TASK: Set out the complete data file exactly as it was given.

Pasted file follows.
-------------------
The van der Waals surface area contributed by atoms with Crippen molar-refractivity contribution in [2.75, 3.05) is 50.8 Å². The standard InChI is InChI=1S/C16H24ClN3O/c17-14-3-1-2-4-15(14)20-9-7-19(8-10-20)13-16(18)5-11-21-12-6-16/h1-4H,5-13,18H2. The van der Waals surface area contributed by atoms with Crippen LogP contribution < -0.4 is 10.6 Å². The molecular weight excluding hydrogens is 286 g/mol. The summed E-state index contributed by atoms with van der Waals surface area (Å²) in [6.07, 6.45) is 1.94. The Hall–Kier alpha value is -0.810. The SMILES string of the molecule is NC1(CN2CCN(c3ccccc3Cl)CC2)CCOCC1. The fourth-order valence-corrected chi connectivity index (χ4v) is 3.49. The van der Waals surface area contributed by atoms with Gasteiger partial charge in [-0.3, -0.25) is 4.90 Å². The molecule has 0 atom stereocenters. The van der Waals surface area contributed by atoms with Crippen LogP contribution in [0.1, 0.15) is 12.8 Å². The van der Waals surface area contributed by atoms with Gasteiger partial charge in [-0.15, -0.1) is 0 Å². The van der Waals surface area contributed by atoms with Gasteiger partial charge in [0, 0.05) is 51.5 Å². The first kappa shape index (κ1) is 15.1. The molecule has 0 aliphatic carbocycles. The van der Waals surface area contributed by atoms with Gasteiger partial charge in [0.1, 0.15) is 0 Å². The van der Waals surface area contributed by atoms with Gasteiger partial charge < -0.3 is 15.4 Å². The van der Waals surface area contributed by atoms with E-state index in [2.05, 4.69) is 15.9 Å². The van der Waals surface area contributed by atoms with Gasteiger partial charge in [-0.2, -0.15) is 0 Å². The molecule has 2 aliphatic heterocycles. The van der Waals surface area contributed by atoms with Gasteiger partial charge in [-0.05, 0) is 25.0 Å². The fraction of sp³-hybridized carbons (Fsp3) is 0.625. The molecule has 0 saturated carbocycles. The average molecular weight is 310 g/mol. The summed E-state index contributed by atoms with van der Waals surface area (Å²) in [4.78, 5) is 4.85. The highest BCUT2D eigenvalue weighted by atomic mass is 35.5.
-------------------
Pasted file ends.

The van der Waals surface area contributed by atoms with Crippen molar-refractivity contribution in [2.75, 3.05) is 50.8 Å². The standard InChI is InChI=1S/C16H24ClN3O/c17-14-3-1-2-4-15(14)20-9-7-19(8-10-20)13-16(18)5-11-21-12-6-16/h1-4H,5-13,18H2. The van der Waals surface area contributed by atoms with Crippen LogP contribution < -0.4 is 10.6 Å². The molecular weight excluding hydrogens is 286 g/mol. The summed E-state index contributed by atoms with van der Waals surface area (Å²) in [6.07, 6.45) is 1.94. The Hall–Kier alpha value is -0.810. The SMILES string of the molecule is NC1(CN2CCN(c3ccccc3Cl)CC2)CCOCC1. The fourth-order valence-corrected chi connectivity index (χ4v) is 3.49. The van der Waals surface area contributed by atoms with Gasteiger partial charge in [-0.3, -0.25) is 4.90 Å². The molecule has 0 atom stereocenters. The van der Waals surface area contributed by atoms with Crippen LogP contribution in [0.1, 0.15) is 12.8 Å². The van der Waals surface area contributed by atoms with Gasteiger partial charge in [-0.15, -0.1) is 0 Å². The van der Waals surface area contributed by atoms with Gasteiger partial charge in [0, 0.05) is 51.5 Å². The first kappa shape index (κ1) is 15.1. The molecule has 0 aliphatic carbocycles. The van der Waals surface area contributed by atoms with Gasteiger partial charge in [0.1, 0.15) is 0 Å². The van der Waals surface area contributed by atoms with Gasteiger partial charge < -0.3 is 15.4 Å². The van der Waals surface area contributed by atoms with E-state index in [2.05, 4.69) is 15.9 Å². The van der Waals surface area contributed by atoms with Gasteiger partial charge in [-0.2, -0.15) is 0 Å². The molecule has 2 aliphatic heterocycles. The van der Waals surface area contributed by atoms with Gasteiger partial charge in [-0.05, 0) is 25.0 Å². The fraction of sp³-hybridized carbons (Fsp3) is 0.625. The molecule has 0 saturated carbocycles. The average molecular weight is 310 g/mol. The summed E-state index contributed by atoms with van der Waals surface area (Å²) in [4.78, 5) is 4.85. The highest BCUT2D eigenvalue weighted by atomic mass is 35.5.